In the case of sexual assault/rape/sodomy​.
The first step, the survivor shouldn’t wash or change their underwear as that would be literally cleaning away the evidence. Secondly, ​go to the nearest police station or nearest medical centre. If you start at a medical centre, they will call the police. If you start with​ the police, the police will take you to a medical centre. After getting the statement, you’ll be treated by a doctor, and smears will be taken and given back to the police. Those smears will be taken to forensics to​ try and verify the perpetrator. One of the biggest issues comes with reporting​ the crime. At the station,​ if a policeman​ or women refuses to open the case based on their personal beliefs​, take​ their badge number and report​​ them immediately​.

Your rights as a survivor:
You are permitted to have a person of your choice present to support and reassure you when reporting an incident.

The interview will be conducted in surroundings that are either familiar to or reassuring to you.

Once sufficient information has been obtained from you, a docket must be opened, registered on the CAS and an affidavit must be made.

You must be taken for the medical examination as soon as possible – even if the sexual offense​ was only reported more than 72 hours after it had been committed, and even if you have already washed.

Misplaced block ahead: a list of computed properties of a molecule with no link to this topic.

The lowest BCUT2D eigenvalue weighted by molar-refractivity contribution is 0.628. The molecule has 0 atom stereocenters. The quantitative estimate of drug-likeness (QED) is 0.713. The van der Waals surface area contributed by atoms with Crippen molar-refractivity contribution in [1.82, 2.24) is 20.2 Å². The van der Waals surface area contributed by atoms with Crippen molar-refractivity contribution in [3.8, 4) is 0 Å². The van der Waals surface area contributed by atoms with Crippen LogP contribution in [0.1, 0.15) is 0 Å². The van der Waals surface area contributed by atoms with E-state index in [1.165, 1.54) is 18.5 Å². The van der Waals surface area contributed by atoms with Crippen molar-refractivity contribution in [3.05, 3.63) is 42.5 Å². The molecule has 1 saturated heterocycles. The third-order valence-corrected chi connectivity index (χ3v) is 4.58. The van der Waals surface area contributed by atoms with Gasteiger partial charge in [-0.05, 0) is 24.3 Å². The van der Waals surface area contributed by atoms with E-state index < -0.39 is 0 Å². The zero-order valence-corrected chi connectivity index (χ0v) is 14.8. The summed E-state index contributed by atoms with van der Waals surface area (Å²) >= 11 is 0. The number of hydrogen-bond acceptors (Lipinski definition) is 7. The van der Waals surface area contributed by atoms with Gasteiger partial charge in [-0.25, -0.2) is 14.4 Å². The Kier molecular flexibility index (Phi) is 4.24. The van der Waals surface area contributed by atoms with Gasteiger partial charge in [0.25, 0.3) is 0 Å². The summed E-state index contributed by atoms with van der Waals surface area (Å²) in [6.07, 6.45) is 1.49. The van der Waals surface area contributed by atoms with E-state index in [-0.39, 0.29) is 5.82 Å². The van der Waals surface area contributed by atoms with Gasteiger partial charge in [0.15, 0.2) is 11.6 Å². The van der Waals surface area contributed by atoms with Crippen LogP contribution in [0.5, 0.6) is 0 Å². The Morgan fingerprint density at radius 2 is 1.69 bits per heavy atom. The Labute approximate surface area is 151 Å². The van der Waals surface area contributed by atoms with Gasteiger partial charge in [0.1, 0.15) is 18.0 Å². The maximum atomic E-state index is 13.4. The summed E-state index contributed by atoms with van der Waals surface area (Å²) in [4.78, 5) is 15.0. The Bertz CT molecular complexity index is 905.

The medical examination will be conducted at state expense and by a medical professional.

No man may be present during the medical examination of a female survivor, and vice versa. Even a member of the same gender may only be present during the medical examination if you as a survivor agrees to it. ​

You will​ come across people who will try and make you doubt your words, they will ridicule you, it is ok, it is not their journey and pain. You need to understand that your pain is valid and by not stopping it, you will not heal. Your healing could possibly prevent future abuse crimes, as the perpetrator will be stopped immediately. remember perpetrators continue​ to commit these crimes as they have been given the permission​ to and often have people protecting​ them.

It is important​ to share your ordeal in safe spaces, spaces where people have your best interest at heart and will be willing to help and assist​ you.

Contact details: